Even not knowing its own name, the kitten knows what it wants: companionship, physical warmth, perhaps some food. Who among us was different in our crib?

"As a leading haiku master, Arima-sensei deeply understands his tradition, his language, and his craft. Emiko Miyashita, a leading member of Ten'i herself, and Lee Gurga, one of America's leading haiku poets and critics, have worked very hard to reflect these in this fine collection. I congratulate them, and highly recommend this unique opportunity to view the heart of a truly great contemporary Japanese haiku poet to all readers of English."

Some of Arima's poems, of course, depend on a knowledge of Japanese culture for full appreciation. For example, over 500 years after it was built, the seventeenth century poet Bashô visited the famous Hall of Light (Hikaridô) at Chûsonji Temple in Hiraizumi, in present day Iwate Prefecture.

This was the northernmost point that Bashô reached on the Pacific side of Honshu during his journey of 1689, and is still considered an outlying district. Housing the remains of three important leaders of the region, this splendid hall features walls lined with gold leaf and pillars decorated with mother-of-pearl.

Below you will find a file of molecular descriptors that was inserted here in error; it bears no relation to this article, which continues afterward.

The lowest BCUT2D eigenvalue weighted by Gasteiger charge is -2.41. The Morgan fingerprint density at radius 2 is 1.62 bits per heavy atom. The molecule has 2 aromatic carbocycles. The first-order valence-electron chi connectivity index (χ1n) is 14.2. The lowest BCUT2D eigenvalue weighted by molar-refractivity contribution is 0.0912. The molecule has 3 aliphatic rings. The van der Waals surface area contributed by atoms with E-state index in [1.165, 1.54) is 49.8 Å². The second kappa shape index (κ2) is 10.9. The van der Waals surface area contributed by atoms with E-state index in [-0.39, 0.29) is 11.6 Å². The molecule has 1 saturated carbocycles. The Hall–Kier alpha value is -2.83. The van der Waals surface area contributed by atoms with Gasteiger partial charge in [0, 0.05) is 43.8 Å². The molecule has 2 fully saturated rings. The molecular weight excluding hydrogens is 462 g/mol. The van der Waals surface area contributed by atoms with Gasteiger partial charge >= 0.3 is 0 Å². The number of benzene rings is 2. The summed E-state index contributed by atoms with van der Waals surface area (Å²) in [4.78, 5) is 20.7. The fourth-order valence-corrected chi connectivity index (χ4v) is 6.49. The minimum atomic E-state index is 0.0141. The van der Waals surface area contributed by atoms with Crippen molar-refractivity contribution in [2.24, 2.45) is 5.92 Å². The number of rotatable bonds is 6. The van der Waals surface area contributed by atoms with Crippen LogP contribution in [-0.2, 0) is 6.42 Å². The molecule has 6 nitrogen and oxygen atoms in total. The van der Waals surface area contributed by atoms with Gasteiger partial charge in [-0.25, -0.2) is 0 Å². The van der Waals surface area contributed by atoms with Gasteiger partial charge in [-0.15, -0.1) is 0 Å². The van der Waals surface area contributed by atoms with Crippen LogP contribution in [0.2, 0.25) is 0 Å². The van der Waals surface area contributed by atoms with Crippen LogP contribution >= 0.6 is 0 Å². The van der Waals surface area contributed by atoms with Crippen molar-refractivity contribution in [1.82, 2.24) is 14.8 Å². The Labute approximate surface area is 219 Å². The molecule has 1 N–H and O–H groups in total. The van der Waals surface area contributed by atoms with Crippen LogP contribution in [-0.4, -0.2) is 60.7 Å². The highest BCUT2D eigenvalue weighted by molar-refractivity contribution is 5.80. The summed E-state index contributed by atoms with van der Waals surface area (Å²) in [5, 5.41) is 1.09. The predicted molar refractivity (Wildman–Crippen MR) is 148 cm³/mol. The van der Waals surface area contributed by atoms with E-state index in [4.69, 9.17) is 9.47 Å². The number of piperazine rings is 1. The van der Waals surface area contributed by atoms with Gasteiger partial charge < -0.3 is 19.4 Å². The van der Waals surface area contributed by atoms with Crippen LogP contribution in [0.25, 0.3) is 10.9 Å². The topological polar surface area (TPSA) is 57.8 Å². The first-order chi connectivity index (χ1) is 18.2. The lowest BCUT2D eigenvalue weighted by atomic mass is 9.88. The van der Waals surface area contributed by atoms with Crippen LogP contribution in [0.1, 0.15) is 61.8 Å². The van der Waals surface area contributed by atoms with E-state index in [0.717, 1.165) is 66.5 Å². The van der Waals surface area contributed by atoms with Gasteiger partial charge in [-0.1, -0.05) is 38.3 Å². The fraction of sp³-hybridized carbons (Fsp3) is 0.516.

By Bashô's day, efforts had been made to protect and preserve the historic structure, as he tells in his travel diary, Narrow Roads of the Interior (Oku no hosomichi). He goes on to write this verse:

midsummer rain
has fallen and yet remains-
the Hall of Light

Now, almost 900 years after its construction, Arima-sensei visits that same place and writes:

a single thread
from the Hall of Light:
snowmelt water

Through the shifting seasons, this thread connects us today with all that remains, all that went before. Ferocious warrior-lords, itinerant poet, professor of nuclear physics: all share in the continuing rhythms of life and the twists and turns of history. This haiku is featured on the front cover shikishi. —William J. Higginson

About the Author: Dr. Akito Arima